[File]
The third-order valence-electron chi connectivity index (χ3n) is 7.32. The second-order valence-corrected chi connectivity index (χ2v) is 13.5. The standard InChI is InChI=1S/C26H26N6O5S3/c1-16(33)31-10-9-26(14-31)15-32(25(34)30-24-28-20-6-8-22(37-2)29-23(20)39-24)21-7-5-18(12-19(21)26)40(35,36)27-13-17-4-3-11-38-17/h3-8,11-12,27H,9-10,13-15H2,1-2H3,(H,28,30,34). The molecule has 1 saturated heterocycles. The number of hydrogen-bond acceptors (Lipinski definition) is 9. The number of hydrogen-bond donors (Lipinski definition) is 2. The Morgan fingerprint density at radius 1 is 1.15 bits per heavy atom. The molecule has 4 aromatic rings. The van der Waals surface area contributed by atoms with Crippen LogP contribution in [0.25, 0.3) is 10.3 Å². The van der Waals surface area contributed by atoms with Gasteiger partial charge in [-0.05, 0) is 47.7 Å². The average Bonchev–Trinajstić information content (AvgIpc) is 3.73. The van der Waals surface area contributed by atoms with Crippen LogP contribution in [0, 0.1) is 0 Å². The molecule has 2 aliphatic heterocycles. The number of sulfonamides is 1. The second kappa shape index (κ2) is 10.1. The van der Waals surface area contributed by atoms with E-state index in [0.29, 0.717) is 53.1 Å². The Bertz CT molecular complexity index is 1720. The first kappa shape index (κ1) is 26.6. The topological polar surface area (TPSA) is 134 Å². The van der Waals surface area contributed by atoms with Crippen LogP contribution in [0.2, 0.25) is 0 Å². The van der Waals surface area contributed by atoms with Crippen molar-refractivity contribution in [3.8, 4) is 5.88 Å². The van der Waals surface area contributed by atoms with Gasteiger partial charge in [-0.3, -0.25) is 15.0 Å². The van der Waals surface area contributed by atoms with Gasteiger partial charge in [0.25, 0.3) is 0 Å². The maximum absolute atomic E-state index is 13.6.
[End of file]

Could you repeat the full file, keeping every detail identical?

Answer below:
The third-order valence-electron chi connectivity index (χ3n) is 7.32. The second-order valence-corrected chi connectivity index (χ2v) is 13.5. The standard InChI is InChI=1S/C26H26N6O5S3/c1-16(33)31-10-9-26(14-31)15-32(25(34)30-24-28-20-6-8-22(37-2)29-23(20)39-24)21-7-5-18(12-19(21)26)40(35,36)27-13-17-4-3-11-38-17/h3-8,11-12,27H,9-10,13-15H2,1-2H3,(H,28,30,34). The molecule has 1 saturated heterocycles. The number of hydrogen-bond acceptors (Lipinski definition) is 9. The number of hydrogen-bond donors (Lipinski definition) is 2. The Morgan fingerprint density at radius 1 is 1.15 bits per heavy atom. The molecule has 4 aromatic rings. The van der Waals surface area contributed by atoms with Crippen LogP contribution in [0.25, 0.3) is 10.3 Å². The van der Waals surface area contributed by atoms with Gasteiger partial charge in [-0.05, 0) is 47.7 Å². The average Bonchev–Trinajstić information content (AvgIpc) is 3.73. The van der Waals surface area contributed by atoms with Crippen LogP contribution in [0, 0.1) is 0 Å². The molecule has 2 aliphatic heterocycles. The number of sulfonamides is 1. The second kappa shape index (κ2) is 10.1. The van der Waals surface area contributed by atoms with E-state index in [0.29, 0.717) is 53.1 Å². The Bertz CT molecular complexity index is 1720. The first kappa shape index (κ1) is 26.6. The topological polar surface area (TPSA) is 134 Å². The van der Waals surface area contributed by atoms with Crippen LogP contribution in [0.2, 0.25) is 0 Å². The van der Waals surface area contributed by atoms with Crippen molar-refractivity contribution in [3.8, 4) is 5.88 Å². The van der Waals surface area contributed by atoms with Gasteiger partial charge in [-0.3, -0.25) is 15.0 Å². The van der Waals surface area contributed by atoms with Gasteiger partial charge in [0.25, 0.3) is 0 Å². The maximum absolute atomic E-state index is 13.6.